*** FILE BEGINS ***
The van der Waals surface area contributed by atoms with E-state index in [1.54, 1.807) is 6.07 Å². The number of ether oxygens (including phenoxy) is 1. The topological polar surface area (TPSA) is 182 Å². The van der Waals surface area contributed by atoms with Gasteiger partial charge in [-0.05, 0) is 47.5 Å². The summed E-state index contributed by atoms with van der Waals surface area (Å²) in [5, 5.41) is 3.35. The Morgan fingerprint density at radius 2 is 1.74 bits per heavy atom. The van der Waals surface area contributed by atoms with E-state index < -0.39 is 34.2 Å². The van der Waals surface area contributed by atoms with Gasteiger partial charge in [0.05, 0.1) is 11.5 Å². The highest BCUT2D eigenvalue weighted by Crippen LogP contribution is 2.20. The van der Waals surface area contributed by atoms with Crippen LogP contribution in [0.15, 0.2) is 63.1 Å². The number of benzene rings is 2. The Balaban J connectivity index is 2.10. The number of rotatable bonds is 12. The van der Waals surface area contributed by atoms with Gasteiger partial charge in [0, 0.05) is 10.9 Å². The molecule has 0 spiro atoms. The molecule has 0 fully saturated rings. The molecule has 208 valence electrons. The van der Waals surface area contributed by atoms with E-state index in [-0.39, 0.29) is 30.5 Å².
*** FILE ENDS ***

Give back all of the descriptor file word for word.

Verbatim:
The van der Waals surface area contributed by atoms with E-state index in [1.54, 1.807) is 6.07 Å². The number of ether oxygens (including phenoxy) is 1. The topological polar surface area (TPSA) is 182 Å². The van der Waals surface area contributed by atoms with Gasteiger partial charge in [-0.05, 0) is 47.5 Å². The summed E-state index contributed by atoms with van der Waals surface area (Å²) in [5, 5.41) is 3.35. The Morgan fingerprint density at radius 2 is 1.74 bits per heavy atom. The van der Waals surface area contributed by atoms with E-state index < -0.39 is 34.2 Å². The van der Waals surface area contributed by atoms with Gasteiger partial charge in [0.05, 0.1) is 11.5 Å². The highest BCUT2D eigenvalue weighted by Crippen LogP contribution is 2.20. The van der Waals surface area contributed by atoms with Crippen LogP contribution in [0.15, 0.2) is 63.1 Å². The number of benzene rings is 2. The Balaban J connectivity index is 2.10. The number of rotatable bonds is 12. The van der Waals surface area contributed by atoms with Gasteiger partial charge in [0, 0.05) is 10.9 Å². The molecule has 0 spiro atoms. The molecule has 0 fully saturated rings. The molecule has 208 valence electrons. The van der Waals surface area contributed by atoms with E-state index in [-0.39, 0.29) is 30.5 Å².